Nate Wolf – Canyon, Texas

Nov/Dec 2019

Nate Wolf

Nate Wolf was smitten by ranch life early on, as a youngster growing up on the Illinois acreage of his father, a first-generation rancher. Today he runs his own cow/calf and stocker operation in Canyon, a town of about 13,000 in the Texas Panhandle. He’s also a long-time advocate and educator within the beef industry, having taught agriculture courses at the secondary level for over a decade and, today, as an Assistant Professor at West Texas A&M University in the College of Agriculture and Natural Sciences.

“Growing up on a ranch was the best life a kid could ask for,” says Nate who is now providing many of the same experiences for his own children Mason and Miles, 11 and 9-years old respectively. The family-business (est. 2016) is fairly small, with about 35 cows and 75 to 100 stocker cattle, so it’s “all hands on deck” when it comes to the roles and responsibilities of ranch life. “A family that works together, grows together,” elaborates Nate, “I want my kids to understand the “why” and “why nots” of a cattle operation, so involving them with everything we do, the day-to-day tasks, is important to me.”

Nate adds that his wife of 14 years, Adriana, has the hardest job of all. “She’s not only a mom and wife, but she is also our support system.  There are many times that the cattle operation has to take precedence over other activities; she understands and supports these times and helps in any area needed.” 

Other than family teamwork and togetherness, calving season is one of Nate’s favorite things about his job. “It’s such a precious moment when a newborn calf comes into this world,” he shares, “and getting to witness that natural bond between mother and offspring. As producers, we put so much time, effort, and energy into providing the best environment, nutrition, and care for that year’s offspring, that seeing newborn calves napping peacefully, running and jumping around, and chasing each other like kids on an elementary playground is absolutely rewarding.”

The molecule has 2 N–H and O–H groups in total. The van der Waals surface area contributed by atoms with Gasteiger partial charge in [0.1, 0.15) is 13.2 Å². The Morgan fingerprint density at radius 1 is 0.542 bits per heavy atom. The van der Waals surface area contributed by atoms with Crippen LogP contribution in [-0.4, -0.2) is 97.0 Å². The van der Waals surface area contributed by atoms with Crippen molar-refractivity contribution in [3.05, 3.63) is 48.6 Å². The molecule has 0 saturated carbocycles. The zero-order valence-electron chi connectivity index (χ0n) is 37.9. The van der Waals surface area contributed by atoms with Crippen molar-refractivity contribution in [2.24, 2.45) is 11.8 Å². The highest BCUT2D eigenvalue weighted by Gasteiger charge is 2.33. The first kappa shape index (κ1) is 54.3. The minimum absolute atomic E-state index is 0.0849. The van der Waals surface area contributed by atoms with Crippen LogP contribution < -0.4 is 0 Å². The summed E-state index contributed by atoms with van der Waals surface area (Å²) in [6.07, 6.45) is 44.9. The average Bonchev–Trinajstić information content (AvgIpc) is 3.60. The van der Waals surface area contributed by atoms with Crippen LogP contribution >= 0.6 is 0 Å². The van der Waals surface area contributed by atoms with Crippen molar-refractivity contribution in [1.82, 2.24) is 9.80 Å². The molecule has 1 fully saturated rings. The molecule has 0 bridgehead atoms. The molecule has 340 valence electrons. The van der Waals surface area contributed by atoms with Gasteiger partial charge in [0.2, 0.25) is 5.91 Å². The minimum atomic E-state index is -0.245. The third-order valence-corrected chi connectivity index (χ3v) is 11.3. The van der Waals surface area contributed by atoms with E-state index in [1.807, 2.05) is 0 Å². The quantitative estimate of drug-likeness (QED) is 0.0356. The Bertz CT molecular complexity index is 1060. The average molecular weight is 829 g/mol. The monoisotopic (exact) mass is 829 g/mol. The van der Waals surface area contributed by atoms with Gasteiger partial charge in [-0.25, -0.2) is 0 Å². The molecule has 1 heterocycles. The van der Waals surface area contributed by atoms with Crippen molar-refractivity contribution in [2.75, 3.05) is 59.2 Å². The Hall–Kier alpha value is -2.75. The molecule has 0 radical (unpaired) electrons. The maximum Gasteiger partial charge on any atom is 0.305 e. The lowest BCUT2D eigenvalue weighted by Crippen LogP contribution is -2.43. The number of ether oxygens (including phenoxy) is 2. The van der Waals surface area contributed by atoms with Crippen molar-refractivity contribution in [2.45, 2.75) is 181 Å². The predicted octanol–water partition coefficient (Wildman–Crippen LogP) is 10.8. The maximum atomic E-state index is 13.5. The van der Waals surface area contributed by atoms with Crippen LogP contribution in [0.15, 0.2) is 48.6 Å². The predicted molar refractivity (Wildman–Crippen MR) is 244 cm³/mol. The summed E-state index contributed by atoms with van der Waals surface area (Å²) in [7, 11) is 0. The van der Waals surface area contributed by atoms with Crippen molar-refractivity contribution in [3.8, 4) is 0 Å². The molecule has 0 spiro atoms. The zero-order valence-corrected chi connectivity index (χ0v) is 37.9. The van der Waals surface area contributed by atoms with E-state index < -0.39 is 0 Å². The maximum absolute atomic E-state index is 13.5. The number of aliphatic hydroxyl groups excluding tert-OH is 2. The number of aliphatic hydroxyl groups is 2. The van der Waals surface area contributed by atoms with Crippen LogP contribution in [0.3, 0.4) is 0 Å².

If you read on to find out more about this inspiring member of our Texas beef community, you’ll also discover that he is a runner!


Background: Most of my education has come from being raised on cattle operations and being hands-on all through my high school years. In college, I found work on farms and ranches that allowed me to stay not only in the beef industry, but agriculture as a whole. After college, I taught Agriculture Education at the secondary level for 10 years. During this time, I had the opportunity to move my family on to a ranch. The agreement was that we would care for a cow/calf operation in return for the rent of the house. This gave my wife and I the ability to begin raising our kids around the beef industry.

After 10 years of teaching at the high school level, I decided to go back to school and pursue a PhD. It is about this time that of my life that I didn’t think I had enough things to do; as if being an instructor at a University, working on a dissertation, kids involved in sports and school, and feeding 4H show sheep wasn’t enough, ha! The family and I dove in head first to finding grass and bought 40 heifers — this was the beginning of our own cow/calf operation.

How Many Hours Worked a Week:  Some weeks are easier than others, depending on what is needs to happen (calving season, weaning, branding, etc.) but with cow/calf and stockers, I usually average of 15-20 hours a week. (Editor’s note: remember, he’s also an Assistant Professor at West Texas A&M).

Hardest Aspect of Ranch Life: Planning for the weather. In the Texas Panhandle, we are liable to have downpours of rain, severe heat/drought, blistering cold blizzard… and, that’s in a 24-hour period! As a producer, making sure that cattle come first and that they have the adequate feed, proper shelter, accessible water at all times during these unexpected natural occurrences can be a struggle. 

Rewarding Aspects Profession: In addition to calving season mentioned earlier, another rewarding aspect of my job is going to events various conventions and interacting with people that have the same passion and desire to see the beef industry thrive. At these events, I have had the opportunity to be a part of workshops and courses relative to the beef industry. For example, I had the opportunity to be a part of National Cattlemen’s Beef Association’s (NCBA) Top of Class Recipient where I spent 5 days at NCBA headquarters with other beef advocates learning aspects of nutrition, advocacy, policy, cooking methods, etc. This experience was remarkable and definitely enhanced the way I share my story of the beef industry to the public and respond to any concerns they may have.

Favorite Beef Cut:  Prime Rib

Favorite Beef Recipe:  Steaks marinated in Worcestershire sauce, sprinkled with McCormick’s Seasoning, and cooked on a grill.

Favorite Hometown Burger Joint:  Bear’s Burgers & Dawgs in Canyon

Hobbies: I like to run and be outdoors. Silversmithing is also an interest, I spend time in my shop making custom buckles, bits, spurs, jewelry, etc. The kids are involved in baseball, showing sheep, commercial steer projects, and Beef skillathon.